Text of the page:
Scope of Works
UEA was initially engaged to install 7,000m of DN63 HDPE conduit via horizontal directional drilling methods, including the linking between bores, all traffic control, proving of installed pipe and the installation of pits. The overall length was broken into smaller bores between 75 and 150 metres which were completed by a DitchWitch AT3020. The longer bores, up to 300 metres in length, were completed by a DitchWitch AT40. As a part of the scope of works UEA completed two creek crossings, both of which were of significant environmental sensitivity due to a rare tadpole habitat.
After the successful and swift completion of the initial 7 kilometres, the client was able to see the benefit of the HDD process and a further 1.8 kilometres of conduit was added to the scope.
Before the construction phase could begin, UEA walked the project numerous times to plan pit locations. The initial 7 kilometres was handed over as a package with UEA designing the pit location – in consultation with the client – to best fit drill rig set-ups. Once the design had been finalised, UEA walked the entire route with the ‘Land Council’ to ensure that the works would not damage any area of indigenous significance. Works commenced with the first section of the project located within extremely hard and abrasive sandstone. Once this was completed, progression increased with the AT40 consistently completing 300 metre shots in sandstone every two days.
The two creek crossings were identified as environmentally sensitive and UEA designed each crossing to go as deep as possible and to utilise environmentally friendly drilling products to ensure that if a frac out occurred there would be no impact on the sensitive area. Good drilling practices and solid rock formation meant that both bores were completed without any issues.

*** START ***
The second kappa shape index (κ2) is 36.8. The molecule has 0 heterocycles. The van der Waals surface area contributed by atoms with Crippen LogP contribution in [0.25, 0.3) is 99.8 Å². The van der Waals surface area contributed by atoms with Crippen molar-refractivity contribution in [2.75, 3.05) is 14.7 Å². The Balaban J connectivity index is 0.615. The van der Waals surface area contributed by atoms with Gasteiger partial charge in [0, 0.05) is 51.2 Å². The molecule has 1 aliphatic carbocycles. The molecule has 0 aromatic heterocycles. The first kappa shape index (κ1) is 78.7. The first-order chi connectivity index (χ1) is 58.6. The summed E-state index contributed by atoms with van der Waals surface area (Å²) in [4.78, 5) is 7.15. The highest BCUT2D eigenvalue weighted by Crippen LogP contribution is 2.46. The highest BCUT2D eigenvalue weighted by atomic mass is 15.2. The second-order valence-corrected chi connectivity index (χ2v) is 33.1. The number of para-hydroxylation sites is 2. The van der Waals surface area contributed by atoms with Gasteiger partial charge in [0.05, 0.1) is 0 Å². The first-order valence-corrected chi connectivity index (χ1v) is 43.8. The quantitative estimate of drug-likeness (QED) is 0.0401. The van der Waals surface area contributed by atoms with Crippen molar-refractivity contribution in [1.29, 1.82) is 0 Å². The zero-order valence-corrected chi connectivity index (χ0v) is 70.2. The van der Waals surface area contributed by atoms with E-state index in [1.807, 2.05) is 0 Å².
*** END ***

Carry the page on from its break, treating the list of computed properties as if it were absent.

Several challenges presented themselves throughout the project. Ground conditions at the start of the project were extremely difficult, being extremely hard and abrasive, with significant wear on the tooling and slow progression. The access off the road onto the verge was difficult due to the soft/wet ground, sloped verge and open dish drain beside an 80km/hr road. Full-time traffic control was utilised with the a localised speed zone of 40km/hr applied during daylight hours. Access tracks were constructed at multiple locations along the route.
Upon completion of the HDD scope, all of the pits were installed and link-ups were completed. The entire route was then roped, and a mandrel pulled through, to ensure that the pipework met client specifications. The client then hauled the new fibre optic, commenting that the bore profiles and link-up works installed by UEA had reduced the hauling pressures significantly.